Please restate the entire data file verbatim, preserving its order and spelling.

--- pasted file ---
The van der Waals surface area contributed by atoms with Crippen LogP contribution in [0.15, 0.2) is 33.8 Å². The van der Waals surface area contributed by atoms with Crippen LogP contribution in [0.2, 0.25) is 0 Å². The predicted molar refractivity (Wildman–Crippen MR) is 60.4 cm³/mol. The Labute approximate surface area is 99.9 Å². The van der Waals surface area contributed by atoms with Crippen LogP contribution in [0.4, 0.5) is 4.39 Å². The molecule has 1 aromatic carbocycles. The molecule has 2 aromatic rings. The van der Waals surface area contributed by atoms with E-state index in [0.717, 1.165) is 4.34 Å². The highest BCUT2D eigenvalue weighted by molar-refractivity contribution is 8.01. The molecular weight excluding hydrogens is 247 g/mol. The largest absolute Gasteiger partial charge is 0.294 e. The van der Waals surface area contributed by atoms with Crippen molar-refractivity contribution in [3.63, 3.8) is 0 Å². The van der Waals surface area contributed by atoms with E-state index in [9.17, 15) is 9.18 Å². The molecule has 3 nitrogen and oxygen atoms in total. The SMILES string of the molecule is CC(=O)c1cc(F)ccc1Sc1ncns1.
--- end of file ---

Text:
The van der Waals surface area contributed by atoms with Crippen LogP contribution in [0.15, 0.2) is 33.8 Å². The van der Waals surface area contributed by atoms with Crippen LogP contribution in [0.2, 0.25) is 0 Å². The predicted molar refractivity (Wildman–Crippen MR) is 60.4 cm³/mol. The Labute approximate surface area is 99.9 Å². The van der Waals surface area contributed by atoms with Crippen LogP contribution in [0.4, 0.5) is 4.39 Å². The molecule has 1 aromatic carbocycles. The molecule has 2 aromatic rings. The van der Waals surface area contributed by atoms with E-state index in [0.717, 1.165) is 4.34 Å². The highest BCUT2D eigenvalue weighted by molar-refractivity contribution is 8.01. The molecular weight excluding hydrogens is 247 g/mol. The largest absolute Gasteiger partial charge is 0.294 e. The van der Waals surface area contributed by atoms with Crippen molar-refractivity contribution in [3.63, 3.8) is 0 Å². The van der Waals surface area contributed by atoms with E-state index in [9.17, 15) is 9.18 Å². The molecule has 3 nitrogen and oxygen atoms in total. The SMILES string of the molecule is CC(=O)c1cc(F)ccc1Sc1ncns1.